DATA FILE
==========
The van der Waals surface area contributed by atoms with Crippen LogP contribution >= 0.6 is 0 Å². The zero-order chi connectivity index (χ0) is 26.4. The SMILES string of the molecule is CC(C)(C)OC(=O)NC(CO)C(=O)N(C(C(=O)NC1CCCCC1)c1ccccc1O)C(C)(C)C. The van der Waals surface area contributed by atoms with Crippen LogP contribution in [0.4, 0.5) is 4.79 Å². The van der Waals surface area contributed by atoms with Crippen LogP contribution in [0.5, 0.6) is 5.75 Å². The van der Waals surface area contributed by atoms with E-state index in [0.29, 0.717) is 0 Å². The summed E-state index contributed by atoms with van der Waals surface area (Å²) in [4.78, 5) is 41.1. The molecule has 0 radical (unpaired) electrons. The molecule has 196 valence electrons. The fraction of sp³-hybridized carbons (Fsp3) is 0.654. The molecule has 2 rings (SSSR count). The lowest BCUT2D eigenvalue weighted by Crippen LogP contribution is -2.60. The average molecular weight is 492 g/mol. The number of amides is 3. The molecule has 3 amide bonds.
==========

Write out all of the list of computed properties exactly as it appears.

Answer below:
The van der Waals surface area contributed by atoms with Crippen LogP contribution >= 0.6 is 0 Å². The zero-order chi connectivity index (χ0) is 26.4. The SMILES string of the molecule is CC(C)(C)OC(=O)NC(CO)C(=O)N(C(C(=O)NC1CCCCC1)c1ccccc1O)C(C)(C)C. The van der Waals surface area contributed by atoms with Crippen LogP contribution in [0.4, 0.5) is 4.79 Å². The van der Waals surface area contributed by atoms with Crippen LogP contribution in [0.5, 0.6) is 5.75 Å². The van der Waals surface area contributed by atoms with E-state index in [0.29, 0.717) is 0 Å². The summed E-state index contributed by atoms with van der Waals surface area (Å²) in [4.78, 5) is 41.1. The molecule has 0 radical (unpaired) electrons. The molecule has 196 valence electrons. The fraction of sp³-hybridized carbons (Fsp3) is 0.654. The molecule has 2 rings (SSSR count). The lowest BCUT2D eigenvalue weighted by Crippen LogP contribution is -2.60. The average molecular weight is 492 g/mol. The number of amides is 3. The molecule has 3 amide bonds.